• Alabama is ranked 9th nationally in poverty statistics
• Since the Civil War, Alabama has remained one of the nation’s poorest states
• The 2000 U.S. Census ranked Alabama as the 7th poorest state, when compared with the national poverty rate of 12%.
• Alabama has 8 of the nation’s 100 poorest counties
• Compared to the 17.8% national average, 20.3% of adults aged 18-44 in Alabama have not completed high school
• Compared to the 84.1% national average, 78.9% of adults over age 25 in Alabama have a high school diploma
• Compared to the 26.7% national average, 22.7% of adults over age 25 in Alabama have a Bachelor’s Degree or more
• The 2008 U.S. Census indicated 32% of Alabamians aged 25-64 have at least a two-year college degree, compared to the U.S. average of 38%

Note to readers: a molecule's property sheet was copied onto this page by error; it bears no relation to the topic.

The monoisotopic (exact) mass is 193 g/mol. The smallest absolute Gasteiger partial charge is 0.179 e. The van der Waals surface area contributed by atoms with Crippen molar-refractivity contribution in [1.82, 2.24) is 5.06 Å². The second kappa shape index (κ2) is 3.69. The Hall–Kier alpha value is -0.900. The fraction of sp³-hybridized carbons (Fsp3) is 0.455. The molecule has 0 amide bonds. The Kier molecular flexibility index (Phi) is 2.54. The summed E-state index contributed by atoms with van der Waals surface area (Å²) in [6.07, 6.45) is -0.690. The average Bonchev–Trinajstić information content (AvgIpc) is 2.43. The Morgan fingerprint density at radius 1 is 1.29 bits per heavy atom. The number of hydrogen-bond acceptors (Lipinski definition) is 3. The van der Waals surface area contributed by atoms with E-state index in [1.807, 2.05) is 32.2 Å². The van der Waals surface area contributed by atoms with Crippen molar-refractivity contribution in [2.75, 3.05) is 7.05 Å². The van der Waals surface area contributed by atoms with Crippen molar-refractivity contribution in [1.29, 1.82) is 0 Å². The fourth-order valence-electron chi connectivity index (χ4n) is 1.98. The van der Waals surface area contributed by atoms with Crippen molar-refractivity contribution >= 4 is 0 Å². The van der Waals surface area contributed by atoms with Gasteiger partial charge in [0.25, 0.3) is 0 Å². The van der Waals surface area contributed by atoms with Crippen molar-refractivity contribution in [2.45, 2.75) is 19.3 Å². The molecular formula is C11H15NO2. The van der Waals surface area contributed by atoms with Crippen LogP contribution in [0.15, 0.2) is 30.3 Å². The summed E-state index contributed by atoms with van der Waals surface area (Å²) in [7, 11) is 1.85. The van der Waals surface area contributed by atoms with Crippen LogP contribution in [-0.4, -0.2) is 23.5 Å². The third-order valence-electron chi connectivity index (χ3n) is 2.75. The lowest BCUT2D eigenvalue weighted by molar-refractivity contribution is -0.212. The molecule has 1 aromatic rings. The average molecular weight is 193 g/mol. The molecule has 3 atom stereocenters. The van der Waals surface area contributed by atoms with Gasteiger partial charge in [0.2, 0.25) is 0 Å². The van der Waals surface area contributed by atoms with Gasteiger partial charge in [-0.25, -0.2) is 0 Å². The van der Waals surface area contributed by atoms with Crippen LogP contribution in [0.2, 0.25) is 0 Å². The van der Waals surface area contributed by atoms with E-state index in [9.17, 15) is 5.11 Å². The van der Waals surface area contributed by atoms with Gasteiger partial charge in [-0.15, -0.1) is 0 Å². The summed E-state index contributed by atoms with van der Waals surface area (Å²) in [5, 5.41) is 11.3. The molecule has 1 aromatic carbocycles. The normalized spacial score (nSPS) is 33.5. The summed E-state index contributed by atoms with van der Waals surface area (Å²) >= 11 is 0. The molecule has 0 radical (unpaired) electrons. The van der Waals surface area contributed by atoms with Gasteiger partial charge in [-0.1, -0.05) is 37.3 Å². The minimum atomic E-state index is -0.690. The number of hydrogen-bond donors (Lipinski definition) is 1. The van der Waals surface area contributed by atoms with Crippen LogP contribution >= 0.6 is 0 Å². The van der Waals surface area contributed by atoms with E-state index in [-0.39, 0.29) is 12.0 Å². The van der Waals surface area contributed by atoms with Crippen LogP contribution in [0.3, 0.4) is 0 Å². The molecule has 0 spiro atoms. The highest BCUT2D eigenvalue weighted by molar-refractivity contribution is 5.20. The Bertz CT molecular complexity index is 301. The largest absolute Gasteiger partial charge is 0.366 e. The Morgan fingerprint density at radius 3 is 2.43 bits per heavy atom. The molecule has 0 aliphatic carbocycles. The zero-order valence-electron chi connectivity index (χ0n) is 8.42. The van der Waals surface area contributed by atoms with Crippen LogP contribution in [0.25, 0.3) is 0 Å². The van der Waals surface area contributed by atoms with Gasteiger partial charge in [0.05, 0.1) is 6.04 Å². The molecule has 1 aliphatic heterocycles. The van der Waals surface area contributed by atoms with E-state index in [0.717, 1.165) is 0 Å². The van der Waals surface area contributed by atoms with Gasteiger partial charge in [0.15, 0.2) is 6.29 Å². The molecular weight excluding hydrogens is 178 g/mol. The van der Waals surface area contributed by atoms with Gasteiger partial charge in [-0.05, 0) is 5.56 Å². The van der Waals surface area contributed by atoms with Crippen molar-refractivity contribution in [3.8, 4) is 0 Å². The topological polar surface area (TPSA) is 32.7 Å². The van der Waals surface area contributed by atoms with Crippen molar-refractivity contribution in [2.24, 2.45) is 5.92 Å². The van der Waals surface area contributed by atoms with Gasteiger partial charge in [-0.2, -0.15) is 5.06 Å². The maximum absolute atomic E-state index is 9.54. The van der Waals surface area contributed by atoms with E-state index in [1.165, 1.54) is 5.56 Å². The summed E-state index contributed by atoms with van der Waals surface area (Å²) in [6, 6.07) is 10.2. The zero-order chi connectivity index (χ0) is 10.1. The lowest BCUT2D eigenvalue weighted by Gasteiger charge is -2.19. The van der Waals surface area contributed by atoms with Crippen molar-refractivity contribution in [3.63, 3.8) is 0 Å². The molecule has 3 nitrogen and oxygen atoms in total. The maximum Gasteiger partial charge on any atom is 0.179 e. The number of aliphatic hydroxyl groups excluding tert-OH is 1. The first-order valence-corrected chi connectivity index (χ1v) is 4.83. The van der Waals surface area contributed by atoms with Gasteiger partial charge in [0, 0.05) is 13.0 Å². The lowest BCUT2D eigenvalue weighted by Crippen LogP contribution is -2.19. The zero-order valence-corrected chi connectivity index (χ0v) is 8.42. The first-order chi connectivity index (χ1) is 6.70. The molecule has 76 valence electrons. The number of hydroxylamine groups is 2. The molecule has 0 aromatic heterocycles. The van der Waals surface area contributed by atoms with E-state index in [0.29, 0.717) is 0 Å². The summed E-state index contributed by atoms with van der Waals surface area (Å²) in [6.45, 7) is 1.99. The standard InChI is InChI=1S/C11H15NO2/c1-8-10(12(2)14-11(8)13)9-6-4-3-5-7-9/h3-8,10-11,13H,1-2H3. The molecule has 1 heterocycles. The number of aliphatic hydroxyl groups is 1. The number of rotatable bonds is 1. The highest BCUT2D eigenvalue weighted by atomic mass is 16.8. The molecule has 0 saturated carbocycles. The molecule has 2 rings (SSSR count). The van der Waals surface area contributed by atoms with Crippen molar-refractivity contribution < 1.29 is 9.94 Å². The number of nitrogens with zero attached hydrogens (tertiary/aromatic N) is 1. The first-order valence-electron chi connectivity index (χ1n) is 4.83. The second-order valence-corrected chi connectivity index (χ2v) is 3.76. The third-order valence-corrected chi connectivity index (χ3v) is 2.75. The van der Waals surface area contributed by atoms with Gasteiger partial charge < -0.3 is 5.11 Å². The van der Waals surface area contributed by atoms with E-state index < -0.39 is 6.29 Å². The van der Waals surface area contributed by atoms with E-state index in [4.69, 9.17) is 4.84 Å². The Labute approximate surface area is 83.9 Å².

• A brochure produced by the State of Alabama says “Alabama has lower educational attainment, labor force participation, and population growth than the nation.” ref:
• Analysis by Georgetown University Center on Education and the Workforces shows 55% of Alabama’s future jobs will require postsecondary education by 2018
• At the current rate, 43% of Alabamians will have attained a college education by 2025
• Alabama’s population is 63% Protestant, and 84% Christian
It’s difficult to argue with the facts.
Now, for thoughts on Mr. Archibald’s OpEd.
More crooked than a dog’s hind leg.
Is it any wonder it’s monikered “BirmingDamn,” and rather than the former “Magic City,” is now known as the “Tragic City“?
It is literally the sucking black hole of Alabama.
Simply search for the terms Jefferson+county+Alabama+corruption.
And, until relatively recently, was the largest municipal bankruptcy in our nation’s history.